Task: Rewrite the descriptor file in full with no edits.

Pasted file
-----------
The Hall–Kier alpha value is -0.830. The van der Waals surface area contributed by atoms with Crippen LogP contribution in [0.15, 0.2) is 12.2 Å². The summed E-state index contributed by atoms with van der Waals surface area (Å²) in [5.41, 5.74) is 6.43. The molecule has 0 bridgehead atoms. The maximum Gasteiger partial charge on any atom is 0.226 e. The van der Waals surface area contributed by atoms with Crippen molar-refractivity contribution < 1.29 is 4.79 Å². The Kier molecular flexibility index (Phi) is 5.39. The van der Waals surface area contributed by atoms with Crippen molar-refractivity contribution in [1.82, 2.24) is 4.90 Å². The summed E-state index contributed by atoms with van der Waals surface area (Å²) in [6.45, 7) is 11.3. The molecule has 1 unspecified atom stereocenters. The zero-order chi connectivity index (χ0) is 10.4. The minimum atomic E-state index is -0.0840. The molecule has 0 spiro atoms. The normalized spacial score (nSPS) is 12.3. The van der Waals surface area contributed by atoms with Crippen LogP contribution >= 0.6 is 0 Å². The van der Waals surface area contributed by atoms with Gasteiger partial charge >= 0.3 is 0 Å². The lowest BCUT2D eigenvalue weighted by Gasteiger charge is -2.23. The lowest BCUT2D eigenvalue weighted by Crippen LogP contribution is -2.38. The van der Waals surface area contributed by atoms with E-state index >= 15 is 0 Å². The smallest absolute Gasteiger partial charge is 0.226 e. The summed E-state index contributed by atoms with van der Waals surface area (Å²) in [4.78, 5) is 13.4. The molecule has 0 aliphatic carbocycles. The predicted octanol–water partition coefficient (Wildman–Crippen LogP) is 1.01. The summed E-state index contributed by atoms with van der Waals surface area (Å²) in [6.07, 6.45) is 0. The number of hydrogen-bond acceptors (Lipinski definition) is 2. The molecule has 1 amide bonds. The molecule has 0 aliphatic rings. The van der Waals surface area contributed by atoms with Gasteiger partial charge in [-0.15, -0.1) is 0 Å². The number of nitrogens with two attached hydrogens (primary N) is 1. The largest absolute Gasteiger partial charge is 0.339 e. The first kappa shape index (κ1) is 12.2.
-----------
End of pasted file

The Hall–Kier alpha value is -0.830. The van der Waals surface area contributed by atoms with Crippen LogP contribution in [0.15, 0.2) is 12.2 Å². The summed E-state index contributed by atoms with van der Waals surface area (Å²) in [5.41, 5.74) is 6.43. The molecule has 0 bridgehead atoms. The maximum Gasteiger partial charge on any atom is 0.226 e. The van der Waals surface area contributed by atoms with Crippen molar-refractivity contribution < 1.29 is 4.79 Å². The Kier molecular flexibility index (Phi) is 5.39. The van der Waals surface area contributed by atoms with Crippen molar-refractivity contribution in [1.82, 2.24) is 4.90 Å². The summed E-state index contributed by atoms with van der Waals surface area (Å²) in [6.45, 7) is 11.3. The molecule has 1 unspecified atom stereocenters. The zero-order chi connectivity index (χ0) is 10.4. The minimum atomic E-state index is -0.0840. The molecule has 0 spiro atoms. The normalized spacial score (nSPS) is 12.3. The van der Waals surface area contributed by atoms with Crippen LogP contribution >= 0.6 is 0 Å². The van der Waals surface area contributed by atoms with Gasteiger partial charge >= 0.3 is 0 Å². The lowest BCUT2D eigenvalue weighted by Gasteiger charge is -2.23. The lowest BCUT2D eigenvalue weighted by Crippen LogP contribution is -2.38. The van der Waals surface area contributed by atoms with E-state index >= 15 is 0 Å². The smallest absolute Gasteiger partial charge is 0.226 e. The summed E-state index contributed by atoms with van der Waals surface area (Å²) in [4.78, 5) is 13.4. The molecule has 0 aliphatic carbocycles. The predicted octanol–water partition coefficient (Wildman–Crippen LogP) is 1.01. The summed E-state index contributed by atoms with van der Waals surface area (Å²) in [6.07, 6.45) is 0. The number of hydrogen-bond acceptors (Lipinski definition) is 2. The molecule has 1 amide bonds. The molecule has 0 aliphatic rings. The van der Waals surface area contributed by atoms with Gasteiger partial charge in [-0.15, -0.1) is 0 Å². The number of nitrogens with two attached hydrogens (primary N) is 1. The largest absolute Gasteiger partial charge is 0.339 e. The first kappa shape index (κ1) is 12.2.